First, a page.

These two friends are pervasive in many advanced Western democracies in television, print and song.

    However, in Aotearoa, you say what you mean and mean what you say. In other words, my two friends aren’t wanted on the voyage.

    Did I mention that Eating Media Lunch got the can?

    • r0b 8.1

      Did I mention that Eating Media Lunch got the can?

      Really? Damn! Didn’t tune in as often I should, but always enjoyed it, and it was doing a job that desperately needs doing…

  9. On the other hand, eddie could have written this last night as the content of the speech was never going to be reported here any other way.

    Key laid out six policy areas the Government was focused on: regulatory reform, investment in infrastructure, better public services, education and skills, innovation and business assistance, and a world-class tax system.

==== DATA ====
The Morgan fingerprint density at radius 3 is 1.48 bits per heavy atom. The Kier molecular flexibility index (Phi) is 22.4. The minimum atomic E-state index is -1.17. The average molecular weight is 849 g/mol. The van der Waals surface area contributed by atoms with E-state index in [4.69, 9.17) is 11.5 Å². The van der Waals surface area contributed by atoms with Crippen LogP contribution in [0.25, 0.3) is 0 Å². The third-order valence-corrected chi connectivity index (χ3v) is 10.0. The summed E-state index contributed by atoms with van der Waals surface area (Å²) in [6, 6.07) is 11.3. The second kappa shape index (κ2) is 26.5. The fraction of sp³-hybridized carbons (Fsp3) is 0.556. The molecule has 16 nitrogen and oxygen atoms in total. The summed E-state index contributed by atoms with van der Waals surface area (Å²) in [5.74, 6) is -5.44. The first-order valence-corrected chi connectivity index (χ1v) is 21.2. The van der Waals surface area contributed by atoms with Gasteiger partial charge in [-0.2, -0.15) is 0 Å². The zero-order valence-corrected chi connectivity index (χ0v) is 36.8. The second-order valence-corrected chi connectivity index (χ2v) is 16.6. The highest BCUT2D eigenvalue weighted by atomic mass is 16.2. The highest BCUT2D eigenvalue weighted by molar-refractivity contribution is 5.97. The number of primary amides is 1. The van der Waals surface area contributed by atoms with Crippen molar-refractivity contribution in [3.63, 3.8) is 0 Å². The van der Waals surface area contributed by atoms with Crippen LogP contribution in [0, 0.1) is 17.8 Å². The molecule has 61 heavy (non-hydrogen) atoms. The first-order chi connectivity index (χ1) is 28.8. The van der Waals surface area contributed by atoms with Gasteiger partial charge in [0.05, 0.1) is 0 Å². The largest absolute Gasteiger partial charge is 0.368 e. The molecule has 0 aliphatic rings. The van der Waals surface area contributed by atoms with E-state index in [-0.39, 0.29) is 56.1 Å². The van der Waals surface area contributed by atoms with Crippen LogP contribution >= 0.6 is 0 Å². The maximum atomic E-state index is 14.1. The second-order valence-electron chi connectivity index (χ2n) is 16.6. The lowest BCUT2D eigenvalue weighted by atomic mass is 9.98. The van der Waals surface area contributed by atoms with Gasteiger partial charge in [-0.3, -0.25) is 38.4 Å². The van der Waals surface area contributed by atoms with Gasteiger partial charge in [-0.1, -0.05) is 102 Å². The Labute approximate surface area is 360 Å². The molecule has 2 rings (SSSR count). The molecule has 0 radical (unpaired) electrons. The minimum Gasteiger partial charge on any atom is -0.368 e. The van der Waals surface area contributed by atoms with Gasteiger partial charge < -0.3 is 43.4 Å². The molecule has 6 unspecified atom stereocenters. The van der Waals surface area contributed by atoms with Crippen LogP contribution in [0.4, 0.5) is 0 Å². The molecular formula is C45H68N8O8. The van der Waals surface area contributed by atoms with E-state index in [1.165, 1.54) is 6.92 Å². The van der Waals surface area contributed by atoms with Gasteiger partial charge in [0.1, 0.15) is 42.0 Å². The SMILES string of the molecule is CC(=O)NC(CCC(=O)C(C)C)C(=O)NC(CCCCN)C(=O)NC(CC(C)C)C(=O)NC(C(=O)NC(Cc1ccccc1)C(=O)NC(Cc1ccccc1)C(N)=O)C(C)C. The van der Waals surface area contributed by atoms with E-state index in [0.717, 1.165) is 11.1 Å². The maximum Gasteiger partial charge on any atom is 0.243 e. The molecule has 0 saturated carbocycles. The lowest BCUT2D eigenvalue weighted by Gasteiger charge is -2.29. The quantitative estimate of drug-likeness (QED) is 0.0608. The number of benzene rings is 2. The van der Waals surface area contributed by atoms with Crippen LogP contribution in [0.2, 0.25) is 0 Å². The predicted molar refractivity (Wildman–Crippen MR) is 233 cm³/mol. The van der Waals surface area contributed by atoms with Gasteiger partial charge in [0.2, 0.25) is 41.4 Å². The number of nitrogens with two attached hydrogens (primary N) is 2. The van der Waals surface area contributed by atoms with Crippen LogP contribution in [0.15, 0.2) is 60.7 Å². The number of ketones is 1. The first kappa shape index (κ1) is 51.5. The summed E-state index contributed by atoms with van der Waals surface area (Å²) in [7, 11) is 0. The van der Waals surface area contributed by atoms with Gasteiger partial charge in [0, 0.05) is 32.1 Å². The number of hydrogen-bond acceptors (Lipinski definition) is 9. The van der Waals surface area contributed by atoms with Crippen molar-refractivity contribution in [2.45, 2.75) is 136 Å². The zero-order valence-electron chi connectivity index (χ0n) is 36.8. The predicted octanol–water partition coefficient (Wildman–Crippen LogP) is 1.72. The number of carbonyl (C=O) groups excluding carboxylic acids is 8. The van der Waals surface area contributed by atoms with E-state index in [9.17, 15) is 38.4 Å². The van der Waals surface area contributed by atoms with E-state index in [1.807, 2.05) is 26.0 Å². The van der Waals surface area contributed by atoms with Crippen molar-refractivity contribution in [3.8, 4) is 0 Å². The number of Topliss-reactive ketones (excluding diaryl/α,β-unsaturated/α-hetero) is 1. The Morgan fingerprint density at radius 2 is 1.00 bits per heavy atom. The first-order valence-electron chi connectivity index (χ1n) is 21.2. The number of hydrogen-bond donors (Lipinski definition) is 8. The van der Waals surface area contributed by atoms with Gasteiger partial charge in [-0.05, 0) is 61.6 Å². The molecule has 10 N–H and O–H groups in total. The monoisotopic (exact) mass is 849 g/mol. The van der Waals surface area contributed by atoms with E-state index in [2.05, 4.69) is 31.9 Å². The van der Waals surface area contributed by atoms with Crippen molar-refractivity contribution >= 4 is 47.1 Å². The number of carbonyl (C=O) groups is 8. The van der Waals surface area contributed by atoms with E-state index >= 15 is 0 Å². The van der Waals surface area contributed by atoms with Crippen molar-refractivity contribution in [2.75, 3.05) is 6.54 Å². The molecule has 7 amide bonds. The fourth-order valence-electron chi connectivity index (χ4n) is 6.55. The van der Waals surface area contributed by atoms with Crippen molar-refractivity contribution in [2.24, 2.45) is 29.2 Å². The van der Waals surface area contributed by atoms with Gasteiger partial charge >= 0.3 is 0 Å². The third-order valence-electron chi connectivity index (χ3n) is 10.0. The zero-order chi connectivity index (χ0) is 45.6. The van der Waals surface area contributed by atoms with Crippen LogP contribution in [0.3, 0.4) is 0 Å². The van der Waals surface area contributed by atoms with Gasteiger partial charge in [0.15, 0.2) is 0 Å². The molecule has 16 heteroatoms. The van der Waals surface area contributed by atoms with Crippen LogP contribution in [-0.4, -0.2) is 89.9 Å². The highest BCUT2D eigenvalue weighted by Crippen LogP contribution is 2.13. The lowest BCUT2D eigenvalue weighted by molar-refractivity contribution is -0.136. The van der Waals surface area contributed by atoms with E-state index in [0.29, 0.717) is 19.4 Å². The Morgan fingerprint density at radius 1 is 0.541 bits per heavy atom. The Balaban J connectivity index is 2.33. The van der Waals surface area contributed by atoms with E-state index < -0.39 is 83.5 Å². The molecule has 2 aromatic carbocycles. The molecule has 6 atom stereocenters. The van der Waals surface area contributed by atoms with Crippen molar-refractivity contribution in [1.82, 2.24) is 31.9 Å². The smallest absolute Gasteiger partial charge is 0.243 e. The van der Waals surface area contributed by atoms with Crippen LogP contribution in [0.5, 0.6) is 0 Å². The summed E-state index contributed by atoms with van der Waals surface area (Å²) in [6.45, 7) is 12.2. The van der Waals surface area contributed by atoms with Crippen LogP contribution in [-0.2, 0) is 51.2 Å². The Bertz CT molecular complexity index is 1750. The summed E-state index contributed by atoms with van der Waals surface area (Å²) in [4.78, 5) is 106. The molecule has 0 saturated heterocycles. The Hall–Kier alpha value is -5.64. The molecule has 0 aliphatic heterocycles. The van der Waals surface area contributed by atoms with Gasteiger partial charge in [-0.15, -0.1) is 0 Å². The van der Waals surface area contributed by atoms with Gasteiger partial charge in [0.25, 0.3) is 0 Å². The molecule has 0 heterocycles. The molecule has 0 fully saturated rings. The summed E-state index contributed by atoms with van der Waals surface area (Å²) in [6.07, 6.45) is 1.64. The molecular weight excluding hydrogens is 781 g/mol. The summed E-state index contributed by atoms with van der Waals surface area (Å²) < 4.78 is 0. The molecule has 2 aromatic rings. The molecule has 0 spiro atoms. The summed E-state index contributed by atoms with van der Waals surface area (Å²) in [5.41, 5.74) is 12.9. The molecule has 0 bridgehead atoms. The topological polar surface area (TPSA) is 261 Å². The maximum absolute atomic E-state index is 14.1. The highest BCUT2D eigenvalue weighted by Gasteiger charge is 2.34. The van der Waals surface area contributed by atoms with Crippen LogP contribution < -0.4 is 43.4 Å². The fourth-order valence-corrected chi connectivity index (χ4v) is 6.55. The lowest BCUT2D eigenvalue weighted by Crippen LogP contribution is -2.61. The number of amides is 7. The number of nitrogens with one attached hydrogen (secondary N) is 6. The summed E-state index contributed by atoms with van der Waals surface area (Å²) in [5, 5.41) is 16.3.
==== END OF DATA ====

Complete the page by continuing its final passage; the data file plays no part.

Boring but sensible.

    Would be nice to discuss these priorities rather than fixed position most already have.

    Ironically, the hands off approach may be working (even I’m not sure if it’s intentionally or not). What is clear is that National was not going to borrow and hope which is what was proposed here countless times.

    There does need to be some long term tough decisions made around things like super, capital gains tax, etc. This is unlikely in an environment when both parties play petty politics over long term policies.

    • Bright Red 9.1

      but Daveski, he didn’t present any ideas. You’ve quoted subject headings he mentioned but read the actual speech – there’s no content beneath the headings.